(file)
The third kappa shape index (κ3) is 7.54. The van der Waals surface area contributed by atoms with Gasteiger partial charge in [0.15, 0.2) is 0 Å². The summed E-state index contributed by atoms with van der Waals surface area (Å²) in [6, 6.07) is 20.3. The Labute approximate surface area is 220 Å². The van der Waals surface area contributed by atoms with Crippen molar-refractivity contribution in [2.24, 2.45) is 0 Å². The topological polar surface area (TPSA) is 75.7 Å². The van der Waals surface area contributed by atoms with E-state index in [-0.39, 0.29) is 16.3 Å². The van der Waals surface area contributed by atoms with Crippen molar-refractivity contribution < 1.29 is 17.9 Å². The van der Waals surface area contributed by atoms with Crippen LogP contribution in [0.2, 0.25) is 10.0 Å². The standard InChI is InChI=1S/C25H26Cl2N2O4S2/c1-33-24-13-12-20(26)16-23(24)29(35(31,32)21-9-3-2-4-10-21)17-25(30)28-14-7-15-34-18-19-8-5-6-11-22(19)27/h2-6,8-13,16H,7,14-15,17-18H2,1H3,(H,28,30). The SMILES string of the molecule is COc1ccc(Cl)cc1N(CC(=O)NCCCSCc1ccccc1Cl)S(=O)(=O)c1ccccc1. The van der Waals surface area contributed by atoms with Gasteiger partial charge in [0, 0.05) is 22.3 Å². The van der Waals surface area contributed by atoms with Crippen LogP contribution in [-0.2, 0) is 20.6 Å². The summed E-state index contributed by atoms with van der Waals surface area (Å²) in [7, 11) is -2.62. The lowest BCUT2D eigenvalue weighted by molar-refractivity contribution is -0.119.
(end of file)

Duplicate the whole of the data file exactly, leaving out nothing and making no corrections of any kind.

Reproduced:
The third kappa shape index (κ3) is 7.54. The van der Waals surface area contributed by atoms with Gasteiger partial charge in [0.15, 0.2) is 0 Å². The summed E-state index contributed by atoms with van der Waals surface area (Å²) in [6, 6.07) is 20.3. The Labute approximate surface area is 220 Å². The van der Waals surface area contributed by atoms with Crippen molar-refractivity contribution in [2.24, 2.45) is 0 Å². The topological polar surface area (TPSA) is 75.7 Å². The van der Waals surface area contributed by atoms with E-state index in [-0.39, 0.29) is 16.3 Å². The van der Waals surface area contributed by atoms with Crippen molar-refractivity contribution < 1.29 is 17.9 Å². The van der Waals surface area contributed by atoms with Crippen LogP contribution in [0.2, 0.25) is 10.0 Å². The standard InChI is InChI=1S/C25H26Cl2N2O4S2/c1-33-24-13-12-20(26)16-23(24)29(35(31,32)21-9-3-2-4-10-21)17-25(30)28-14-7-15-34-18-19-8-5-6-11-22(19)27/h2-6,8-13,16H,7,14-15,17-18H2,1H3,(H,28,30). The SMILES string of the molecule is COc1ccc(Cl)cc1N(CC(=O)NCCCSCc1ccccc1Cl)S(=O)(=O)c1ccccc1. The van der Waals surface area contributed by atoms with Gasteiger partial charge in [0, 0.05) is 22.3 Å². The van der Waals surface area contributed by atoms with Crippen LogP contribution in [-0.2, 0) is 20.6 Å². The summed E-state index contributed by atoms with van der Waals surface area (Å²) in [7, 11) is -2.62. The lowest BCUT2D eigenvalue weighted by molar-refractivity contribution is -0.119.